Athletics

Forst explains why A's traded Luzardo to Marlins for Marte

Athletics

The Athletics acquired outfielder Starling Marte from the Miami Marlins on Tuesday for former top pitching prospect Jesús Luzardo.

Among first thoughts, it didn’t appear to be the typical A’s-type of a transaction, but perhaps that’s a good thing. As the team heads toward another playoff race, the trade was more of a here-and-now mentality, and it appeared the team was more than OK with it. 

“We felt like Starling was frankly the best position player that was out on the market,” A’s general manager David Forst said on Tuesday. “We talked about him for weeks internally, considering what we felt was the need in the outfield and the need for a bat.”

Forst said it was just a matter of making the deal itself.

“It’s not easy to trade a player like Jesús,” Forst added. “I think that’s kind of the bottom line, but ultimately, we always said when the team in this clubhouse performs and puts themselves in a playoff position, it’s on us to do whatever we can to try and help them. Now, that doesn’t always happen, but we feel like with [Andrew] Chafin and Starling today, we added two really solid players to this staff over the next two months.”

The A’s acquired reliever Andrew Chafin from the Chicago Cubs on Monday. This was a bullpen piece they had been wanting and searching for since all the way back to April. 

 

The Marlins will be covering the entirety of Marte’s remaining contract this season, a prorated amount of his $12,500,000 annual salary. Forst said Miami sent over “a significant amount of cash.”    

Marte had been one of the main names on the trading block this year after slashing .306/.407/.453 with a .859 OPS. The A's probably were assured by seeing the 2016 All-Star has improved his discipline at the plate, with an 11.6 percent walk rate.

Forst, when asked about Luzardo, said it wasn’t necessarily about Luzardo not making the progress the A’s would have liked while with Triple-A Vegas, but more about how he wasn’t able to be consistent with the big-league club.

Ultimately, the A's knew they were trading a good player in Luzardo, but were happy with the return of Marte -- someone who is a better fit for helping them achieve their immediate goal of winning the World Series in 2021. 

“When you are in a playoff race, everything we do is about the now,” Forst said. “I still think Jesús has a lot of good baseball ahead of him. He’s still 23-years-old, but ultimately we were focused on 2021, on this team and sometimes you have to give up good players, I think we know that.”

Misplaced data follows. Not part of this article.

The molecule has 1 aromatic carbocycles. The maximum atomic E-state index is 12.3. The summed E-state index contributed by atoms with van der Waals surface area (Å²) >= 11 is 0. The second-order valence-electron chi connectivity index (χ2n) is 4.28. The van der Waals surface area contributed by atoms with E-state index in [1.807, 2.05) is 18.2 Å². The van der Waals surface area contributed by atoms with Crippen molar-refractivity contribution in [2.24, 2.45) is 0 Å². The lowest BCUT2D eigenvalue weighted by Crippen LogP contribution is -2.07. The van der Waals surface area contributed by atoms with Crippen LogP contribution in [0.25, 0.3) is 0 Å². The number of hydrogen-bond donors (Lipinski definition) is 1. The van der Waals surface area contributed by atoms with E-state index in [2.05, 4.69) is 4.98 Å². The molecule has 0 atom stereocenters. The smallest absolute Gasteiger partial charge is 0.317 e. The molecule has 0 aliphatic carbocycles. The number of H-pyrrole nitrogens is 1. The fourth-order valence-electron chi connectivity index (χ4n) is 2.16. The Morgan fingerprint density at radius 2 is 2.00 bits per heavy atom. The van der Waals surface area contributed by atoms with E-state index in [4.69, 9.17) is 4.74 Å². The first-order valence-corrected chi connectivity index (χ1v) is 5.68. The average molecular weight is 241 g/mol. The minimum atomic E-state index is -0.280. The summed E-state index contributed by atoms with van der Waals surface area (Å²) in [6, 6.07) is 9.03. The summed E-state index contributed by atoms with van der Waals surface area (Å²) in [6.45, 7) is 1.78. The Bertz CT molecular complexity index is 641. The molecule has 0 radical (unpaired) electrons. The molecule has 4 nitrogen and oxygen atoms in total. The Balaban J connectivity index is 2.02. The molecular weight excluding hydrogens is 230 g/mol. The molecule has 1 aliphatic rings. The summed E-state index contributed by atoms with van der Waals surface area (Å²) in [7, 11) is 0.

Marte will be a free agent after the 2021 season.

A’s manager Bob Melvin mirrored those statements about the team needing to concentrate on where they are at right now. 

“Whenever we’re been in this position, our front office has been really proactive about going out and getting the right players for us,” Melvin said. “Not only does [Marte] give us a bat, but solid defense, but it’s also a dynamic athletically. His run dynamic, he steals bases, he does everything. This is a big-time player so this adds to our team right now for sure.”

Since Melvin was made aware of the trade minutes before he spoke to the media, he admitted he wasn’t able to detail where the rest of the outfield would play once Marte officially puts on the green and gold uniform. For now, Ramón Laureano is the team’s center fielder, but if he were to move to right, or left field, Melvin said he was open to that option.

“We’ll see where it goes,” Melvin said.

Marte will be joining the team on Wednesday in Los Angeles before the A's face the Angels for a four-game series, beginning Thursday. He will be available to play immediately, Forst said. 

RELATED: Stew calls A's trading Luzardo to Marlins for Marte 'shocking'

As for more A’s moves, Forst said the team plans on having ongoing conversations heading toward Friday’s trade deadline.

“I will say coming into this deadline, we were focused on a setup-type reliever and a starting position player,” Forst said. “We’re very with the happy two additions we made. We will continue to have conversations over the next 48 hours and there’s a chance, sure, we have flexibility to do more.”